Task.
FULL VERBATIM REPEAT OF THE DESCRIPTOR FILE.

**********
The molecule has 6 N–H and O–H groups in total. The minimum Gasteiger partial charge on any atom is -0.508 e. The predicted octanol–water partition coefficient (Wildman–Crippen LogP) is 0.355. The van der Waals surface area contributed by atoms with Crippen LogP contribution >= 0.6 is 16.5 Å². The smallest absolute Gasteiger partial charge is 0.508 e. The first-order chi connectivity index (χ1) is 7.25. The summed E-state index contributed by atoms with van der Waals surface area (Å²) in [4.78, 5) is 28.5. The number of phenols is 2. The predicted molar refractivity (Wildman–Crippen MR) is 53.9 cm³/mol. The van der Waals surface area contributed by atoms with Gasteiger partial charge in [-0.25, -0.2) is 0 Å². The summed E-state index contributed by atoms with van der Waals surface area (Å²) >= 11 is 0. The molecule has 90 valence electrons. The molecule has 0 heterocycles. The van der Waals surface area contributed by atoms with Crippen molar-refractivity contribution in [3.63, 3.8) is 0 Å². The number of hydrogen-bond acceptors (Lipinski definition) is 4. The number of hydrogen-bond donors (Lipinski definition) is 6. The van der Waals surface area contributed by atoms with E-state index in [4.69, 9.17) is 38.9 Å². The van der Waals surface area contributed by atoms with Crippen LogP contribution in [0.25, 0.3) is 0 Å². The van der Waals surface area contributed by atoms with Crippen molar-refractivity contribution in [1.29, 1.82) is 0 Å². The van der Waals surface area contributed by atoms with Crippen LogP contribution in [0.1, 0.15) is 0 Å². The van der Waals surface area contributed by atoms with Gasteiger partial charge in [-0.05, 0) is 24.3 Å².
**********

The molecule has 6 N–H and O–H groups in total. The minimum Gasteiger partial charge on any atom is -0.508 e. The predicted octanol–water partition coefficient (Wildman–Crippen LogP) is 0.355. The van der Waals surface area contributed by atoms with Crippen LogP contribution >= 0.6 is 16.5 Å². The smallest absolute Gasteiger partial charge is 0.508 e. The first-order chi connectivity index (χ1) is 7.25. The summed E-state index contributed by atoms with van der Waals surface area (Å²) in [4.78, 5) is 28.5. The number of phenols is 2. The predicted molar refractivity (Wildman–Crippen MR) is 53.9 cm³/mol. The van der Waals surface area contributed by atoms with Gasteiger partial charge in [-0.25, -0.2) is 0 Å². The summed E-state index contributed by atoms with van der Waals surface area (Å²) >= 11 is 0. The molecule has 90 valence electrons. The molecule has 0 heterocycles. The van der Waals surface area contributed by atoms with Crippen molar-refractivity contribution in [3.63, 3.8) is 0 Å². The number of hydrogen-bond acceptors (Lipinski definition) is 4. The number of hydrogen-bond donors (Lipinski definition) is 6. The van der Waals surface area contributed by atoms with E-state index in [4.69, 9.17) is 38.9 Å². The van der Waals surface area contributed by atoms with Crippen LogP contribution in [0.25, 0.3) is 0 Å². The van der Waals surface area contributed by atoms with Crippen molar-refractivity contribution in [1.29, 1.82) is 0 Å². The van der Waals surface area contributed by atoms with Crippen LogP contribution in [0.1, 0.15) is 0 Å². The van der Waals surface area contributed by atoms with Gasteiger partial charge in [-0.05, 0) is 24.3 Å².